What is Enterprise Architecture: Reduce Growth Pangs with EA

A typical modern organization depends on Information Technology (IT) to keep track of its customers and transactions, automate processes and disseminate information to its stakeholders. This implies that a growing organization necessitates an ever-increasing IT infrastructure and suite of IT systems. Traditionally, IT systems were distributed in various departments, such as, finance and accounting, sales and marketing, the shop floor, the human resources department and so on, with little or no interchange of data among these departmental IT systems. This led to the classic complaint from the executive management that they did get the “reports” or dashboards needed to take timely and effective operational and strategic decisions.  In management parlance this problem is often described as one of  “data silos”.

To cater to a specific business problem when the organization needs a “point solution”, the IT professionals charged with the responsibility to design such an application, provide the “solution architecture”. Clubbing of such solutions at a departmental or a divisional level leads to a “divisional architecture”. Creating a blueprint of the entire IT infrastructure at the organizational level is called the Enterprise Architecture (EA).

The MIT Center for Information Systems Research (CISR) define Enterprise Architecture as “the organizing logic for business processes and IT infrastructure reflecting the integration and standardization requirements of the company’s operating model. The operating model is the desired state of business process integration and business process standardization for delivering goods and services to customers”.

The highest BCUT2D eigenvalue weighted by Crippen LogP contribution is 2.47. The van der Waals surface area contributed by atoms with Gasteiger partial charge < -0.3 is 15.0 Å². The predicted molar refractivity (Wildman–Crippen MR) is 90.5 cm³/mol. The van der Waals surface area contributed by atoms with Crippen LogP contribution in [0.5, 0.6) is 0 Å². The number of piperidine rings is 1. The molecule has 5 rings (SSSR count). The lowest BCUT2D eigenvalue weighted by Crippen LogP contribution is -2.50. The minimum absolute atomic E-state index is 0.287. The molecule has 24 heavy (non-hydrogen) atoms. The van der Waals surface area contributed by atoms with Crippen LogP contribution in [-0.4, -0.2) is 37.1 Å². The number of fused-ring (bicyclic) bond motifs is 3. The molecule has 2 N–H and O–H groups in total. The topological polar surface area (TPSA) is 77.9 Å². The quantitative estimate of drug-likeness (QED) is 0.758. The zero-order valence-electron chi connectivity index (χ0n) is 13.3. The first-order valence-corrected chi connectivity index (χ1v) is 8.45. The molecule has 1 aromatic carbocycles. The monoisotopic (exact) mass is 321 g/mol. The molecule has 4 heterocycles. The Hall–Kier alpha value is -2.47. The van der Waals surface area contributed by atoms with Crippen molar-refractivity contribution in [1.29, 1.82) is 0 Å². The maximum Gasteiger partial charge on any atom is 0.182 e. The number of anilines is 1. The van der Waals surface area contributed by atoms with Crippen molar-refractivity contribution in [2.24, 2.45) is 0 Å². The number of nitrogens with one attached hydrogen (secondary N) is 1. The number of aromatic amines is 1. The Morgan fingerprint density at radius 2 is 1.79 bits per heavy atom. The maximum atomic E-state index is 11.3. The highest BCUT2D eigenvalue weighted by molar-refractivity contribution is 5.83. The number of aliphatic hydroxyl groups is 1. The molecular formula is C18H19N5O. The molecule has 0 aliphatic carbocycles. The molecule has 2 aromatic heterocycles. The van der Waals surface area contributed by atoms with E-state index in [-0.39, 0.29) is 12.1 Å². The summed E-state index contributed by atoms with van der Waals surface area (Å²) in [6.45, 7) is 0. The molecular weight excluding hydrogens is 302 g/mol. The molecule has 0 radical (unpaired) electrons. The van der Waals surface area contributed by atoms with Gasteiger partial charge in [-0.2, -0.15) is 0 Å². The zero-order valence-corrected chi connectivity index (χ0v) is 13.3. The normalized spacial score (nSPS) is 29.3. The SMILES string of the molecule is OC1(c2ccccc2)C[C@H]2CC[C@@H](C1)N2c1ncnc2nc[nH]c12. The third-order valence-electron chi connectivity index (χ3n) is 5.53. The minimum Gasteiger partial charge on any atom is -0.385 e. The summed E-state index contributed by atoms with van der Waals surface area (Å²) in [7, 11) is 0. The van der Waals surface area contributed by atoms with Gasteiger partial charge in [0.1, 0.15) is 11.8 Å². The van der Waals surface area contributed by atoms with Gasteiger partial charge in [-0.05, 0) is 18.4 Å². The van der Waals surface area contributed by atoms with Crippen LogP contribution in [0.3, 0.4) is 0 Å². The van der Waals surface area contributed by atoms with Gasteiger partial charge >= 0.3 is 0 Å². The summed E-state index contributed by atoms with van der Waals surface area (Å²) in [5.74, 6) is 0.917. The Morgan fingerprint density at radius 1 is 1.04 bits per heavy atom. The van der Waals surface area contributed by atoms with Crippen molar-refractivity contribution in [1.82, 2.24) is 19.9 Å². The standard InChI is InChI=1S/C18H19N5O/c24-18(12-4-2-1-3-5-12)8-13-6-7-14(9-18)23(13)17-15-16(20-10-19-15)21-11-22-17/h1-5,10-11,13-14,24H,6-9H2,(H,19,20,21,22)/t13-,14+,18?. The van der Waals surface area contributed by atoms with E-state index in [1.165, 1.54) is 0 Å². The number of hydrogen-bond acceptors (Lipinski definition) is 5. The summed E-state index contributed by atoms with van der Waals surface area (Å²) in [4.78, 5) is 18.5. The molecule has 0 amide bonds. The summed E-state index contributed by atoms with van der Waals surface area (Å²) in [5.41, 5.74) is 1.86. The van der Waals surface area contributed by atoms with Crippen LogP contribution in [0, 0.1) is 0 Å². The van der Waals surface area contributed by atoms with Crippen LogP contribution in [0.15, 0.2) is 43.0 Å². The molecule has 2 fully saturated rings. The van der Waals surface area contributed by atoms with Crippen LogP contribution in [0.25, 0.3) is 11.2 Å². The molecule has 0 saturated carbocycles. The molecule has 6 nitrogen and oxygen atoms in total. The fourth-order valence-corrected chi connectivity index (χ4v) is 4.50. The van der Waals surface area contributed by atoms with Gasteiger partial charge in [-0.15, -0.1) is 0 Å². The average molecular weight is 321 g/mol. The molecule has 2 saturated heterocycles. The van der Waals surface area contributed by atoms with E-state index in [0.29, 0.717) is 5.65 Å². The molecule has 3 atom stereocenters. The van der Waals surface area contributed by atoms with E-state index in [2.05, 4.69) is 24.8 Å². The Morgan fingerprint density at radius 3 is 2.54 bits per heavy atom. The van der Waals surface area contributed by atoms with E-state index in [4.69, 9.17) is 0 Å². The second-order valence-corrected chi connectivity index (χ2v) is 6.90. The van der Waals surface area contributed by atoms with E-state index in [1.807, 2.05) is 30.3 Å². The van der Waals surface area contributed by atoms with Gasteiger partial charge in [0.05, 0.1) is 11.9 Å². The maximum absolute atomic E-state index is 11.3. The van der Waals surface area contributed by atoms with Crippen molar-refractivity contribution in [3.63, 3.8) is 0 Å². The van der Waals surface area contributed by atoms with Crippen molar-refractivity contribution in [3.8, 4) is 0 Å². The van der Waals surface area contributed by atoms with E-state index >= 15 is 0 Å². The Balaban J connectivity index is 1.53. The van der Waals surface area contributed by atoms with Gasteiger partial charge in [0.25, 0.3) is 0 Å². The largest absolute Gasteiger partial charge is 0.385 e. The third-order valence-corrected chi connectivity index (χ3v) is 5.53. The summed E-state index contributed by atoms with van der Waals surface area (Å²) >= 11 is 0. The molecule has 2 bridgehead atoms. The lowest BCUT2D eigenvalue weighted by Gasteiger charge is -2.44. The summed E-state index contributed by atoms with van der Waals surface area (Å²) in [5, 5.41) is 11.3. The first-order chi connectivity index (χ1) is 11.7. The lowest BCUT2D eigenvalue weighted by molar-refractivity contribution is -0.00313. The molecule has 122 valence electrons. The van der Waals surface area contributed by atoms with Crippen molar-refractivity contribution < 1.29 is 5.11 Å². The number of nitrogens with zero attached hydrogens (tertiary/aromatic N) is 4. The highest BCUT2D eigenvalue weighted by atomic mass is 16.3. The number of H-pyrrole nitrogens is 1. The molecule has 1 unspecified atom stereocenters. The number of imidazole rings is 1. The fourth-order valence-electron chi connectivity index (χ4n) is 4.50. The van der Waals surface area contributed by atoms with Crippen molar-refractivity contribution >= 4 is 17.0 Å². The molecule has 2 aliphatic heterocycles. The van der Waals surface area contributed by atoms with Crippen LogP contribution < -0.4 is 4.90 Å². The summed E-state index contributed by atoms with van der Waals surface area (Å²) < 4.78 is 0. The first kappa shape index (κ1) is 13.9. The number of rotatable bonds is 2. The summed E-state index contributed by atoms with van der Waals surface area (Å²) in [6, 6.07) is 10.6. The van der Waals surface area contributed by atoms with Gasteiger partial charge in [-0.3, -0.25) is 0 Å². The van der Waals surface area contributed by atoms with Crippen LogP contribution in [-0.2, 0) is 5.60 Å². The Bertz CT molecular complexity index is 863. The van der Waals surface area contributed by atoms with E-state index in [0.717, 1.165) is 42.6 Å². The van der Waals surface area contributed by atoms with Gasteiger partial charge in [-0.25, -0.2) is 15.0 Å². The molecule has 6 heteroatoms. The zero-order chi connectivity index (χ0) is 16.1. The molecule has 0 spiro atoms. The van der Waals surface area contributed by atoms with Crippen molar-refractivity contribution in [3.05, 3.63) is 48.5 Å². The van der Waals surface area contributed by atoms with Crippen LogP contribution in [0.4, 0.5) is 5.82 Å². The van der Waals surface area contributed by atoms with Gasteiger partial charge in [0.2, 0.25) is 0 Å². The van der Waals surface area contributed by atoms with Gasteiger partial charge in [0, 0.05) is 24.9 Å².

It is said that the moment an organization has two or more IT systems, it needs an Enterprise Architecture (EA), which provides a cogent view of the electronic channels available to stakeholders, integration of the various IT systems and the timely data for business intelligence.

Validated by the experience of ever-changing organizations, the fact is that IT infrastructure and the business goals of the organization start to diverge, as the business expands and changes rapidly.  In addition to its primary aim of business aligned IT, EA also provides a framework and guiding light to the CIO, through policies and processes that encompass vendor management, technology choices and solution investments.

Gartner believe that Enterprise Architecture (EA) governance has an important role to play on the demand and supply sides of IT governance, and recently ran an excellent webinar on the subject.

Contributor: Dr. Hemant Adarkar


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